- restructured the land holdings they had, enclosing common lands, adopting methods of the agricultural revolution, like mechanisation and day hiring.
- exploited their estates for industry, building mines, factories, canals and railways of their own.
- built country mansions to impress, surrounding them with ornate parkland few could afford.
- circled their wagons linguistically by developing speech as an indelible badge of noble rank.
This last may seem inconsequential, but has proved to be the most durably effective.
For years, aristocracy and peasantry in each area of Britain all spoke a local dialect in common. But in the 18th century, English aristocracy developed a speech unique to them, known today as ‘received pronunciation’ (RP) or standard or BBC English. It is defined in the Concise Oxford English Dictionary as “the standard accent of English as spoken in the South of England”.
But it has a strange distribution. The vast majority of Southern England speaks a variety of dialects—Cockney,, Dorset, ‘Zummerzet’, and so on. RP occurs in this are in pockets: Belgravia; Oxford; Tunbridge Wells; Cheltenham. But it occurs still in pockets all across Britain, some as small as a country estates, some as large as Harrogate or St Andrews.
All accents have a range of intensity from mild to abrasively unintelligible. Broad Scots has a terrible reputation but most people find David Tennant or Nicola Benedetti pleasant to listen to. Similarly, the RP spoken by Helen Mirren or Jeremy Irons is mellifluous and engaging.
But, before getting there, RP went through a century or so of being the medium of authoritative command that expected obedience, at worst becoming a braying drawl that the Scots deride as “bools in the mooth”.. Remains of this exist to this day. Decent chap though he is, Jacob Rees-Mogg MP verges on the incomprehensible and quite deserves his moniker of “Member for the 16th century.”
Class distinction by accent blossomed the 18th century becoming a rigid pillar of society by the 19th. This was underpinned by elite education. Choice public (i.e. very private) schools—Eton; Harrow; Winchester; Sevenoaks; Charterhouse, Westminster and few others—dinned stiff upper lips as much as knowledge into would-be patricians. It was boot camp without the rifles..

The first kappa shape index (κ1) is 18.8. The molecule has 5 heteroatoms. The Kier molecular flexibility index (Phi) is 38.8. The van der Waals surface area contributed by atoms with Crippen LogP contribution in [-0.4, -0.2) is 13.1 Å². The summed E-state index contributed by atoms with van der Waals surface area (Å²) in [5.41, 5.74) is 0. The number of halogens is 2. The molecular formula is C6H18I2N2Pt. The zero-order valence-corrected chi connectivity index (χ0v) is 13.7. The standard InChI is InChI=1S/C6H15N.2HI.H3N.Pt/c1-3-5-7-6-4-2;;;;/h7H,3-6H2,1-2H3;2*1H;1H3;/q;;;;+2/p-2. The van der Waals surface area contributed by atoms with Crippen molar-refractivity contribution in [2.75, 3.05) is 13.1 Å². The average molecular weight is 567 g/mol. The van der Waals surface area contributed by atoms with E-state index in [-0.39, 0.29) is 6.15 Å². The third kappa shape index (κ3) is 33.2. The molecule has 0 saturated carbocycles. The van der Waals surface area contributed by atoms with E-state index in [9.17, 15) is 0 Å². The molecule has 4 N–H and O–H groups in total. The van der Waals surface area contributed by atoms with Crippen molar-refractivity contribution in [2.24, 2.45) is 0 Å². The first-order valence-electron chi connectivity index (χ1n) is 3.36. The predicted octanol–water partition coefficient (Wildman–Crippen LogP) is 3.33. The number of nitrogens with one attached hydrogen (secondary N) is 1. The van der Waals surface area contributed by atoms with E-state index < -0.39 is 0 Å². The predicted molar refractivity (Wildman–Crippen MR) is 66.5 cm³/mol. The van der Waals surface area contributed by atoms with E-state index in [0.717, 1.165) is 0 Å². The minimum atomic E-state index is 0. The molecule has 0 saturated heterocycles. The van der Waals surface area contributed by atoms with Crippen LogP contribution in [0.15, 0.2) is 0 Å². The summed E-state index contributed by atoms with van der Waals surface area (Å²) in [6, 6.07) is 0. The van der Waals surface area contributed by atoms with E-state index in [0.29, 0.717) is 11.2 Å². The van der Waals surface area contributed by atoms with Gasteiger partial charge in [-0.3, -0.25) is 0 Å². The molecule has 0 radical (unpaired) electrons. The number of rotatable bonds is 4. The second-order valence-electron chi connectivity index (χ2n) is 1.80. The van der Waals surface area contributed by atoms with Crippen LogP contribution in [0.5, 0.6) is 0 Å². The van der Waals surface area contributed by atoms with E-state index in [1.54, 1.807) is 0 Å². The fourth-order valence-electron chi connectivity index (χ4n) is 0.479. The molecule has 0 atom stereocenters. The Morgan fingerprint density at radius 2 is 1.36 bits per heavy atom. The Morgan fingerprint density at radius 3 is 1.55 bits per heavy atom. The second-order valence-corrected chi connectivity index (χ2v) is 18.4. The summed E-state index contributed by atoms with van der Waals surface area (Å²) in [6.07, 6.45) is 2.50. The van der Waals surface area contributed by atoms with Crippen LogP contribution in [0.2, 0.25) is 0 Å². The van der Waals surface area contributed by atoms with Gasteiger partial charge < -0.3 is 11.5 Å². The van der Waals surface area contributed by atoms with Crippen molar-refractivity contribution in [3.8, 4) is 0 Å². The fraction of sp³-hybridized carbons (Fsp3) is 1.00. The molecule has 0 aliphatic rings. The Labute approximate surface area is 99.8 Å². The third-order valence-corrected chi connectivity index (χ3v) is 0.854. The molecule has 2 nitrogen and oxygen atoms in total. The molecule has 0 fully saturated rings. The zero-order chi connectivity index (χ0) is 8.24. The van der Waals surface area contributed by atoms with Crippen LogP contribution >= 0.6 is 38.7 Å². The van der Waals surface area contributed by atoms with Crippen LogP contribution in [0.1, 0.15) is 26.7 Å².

Thus groomed, few outsiders could penetrate the ‘old boy’ network that resulted. To them as such, doors opened, careers bloomed—for the more adept as directorships; judges, bankers; civil servants.
For the less adept and younger scions of nobility, the Army, Navy and colonies offered more risk, but more rewards than staying home. Those who survived often became generals, admirals or governors. But. no matter the career followed, effortless, mannered superiority inculcated at school carried them through with the same authority.
By 1800, a linguistically unmistakable aristocrats had seen off middle class ambition for equality. Now it was now hard to tell where any of them hailed from; Kent or Cork, Sussex or Sutherland. All spoke an affected RP”. See almost any British film from the 1930s for reference.
At first, RP was seldom heard in the colonies, where stropily classless pioneers, artisans ad indentured servants were not given to forelock-tugging. India was distinct, with no colonists and just a few merchants clinging on under Mughal suffrage..
Then came Robert Clive.
Taking advantage of unrest in the rich Moghul province of Bengal, he used a stunning victory at Plassey to annex the place in 1757. This changed everything.
Despite Warren Harding’s best efforts to restore amity, a Bengal colony, driven purely by profit led to the serial pillage of others. The repatriation of eye-popping loot (an Indian word that came to English from this action) instigated by Clive continued over the next fifty years.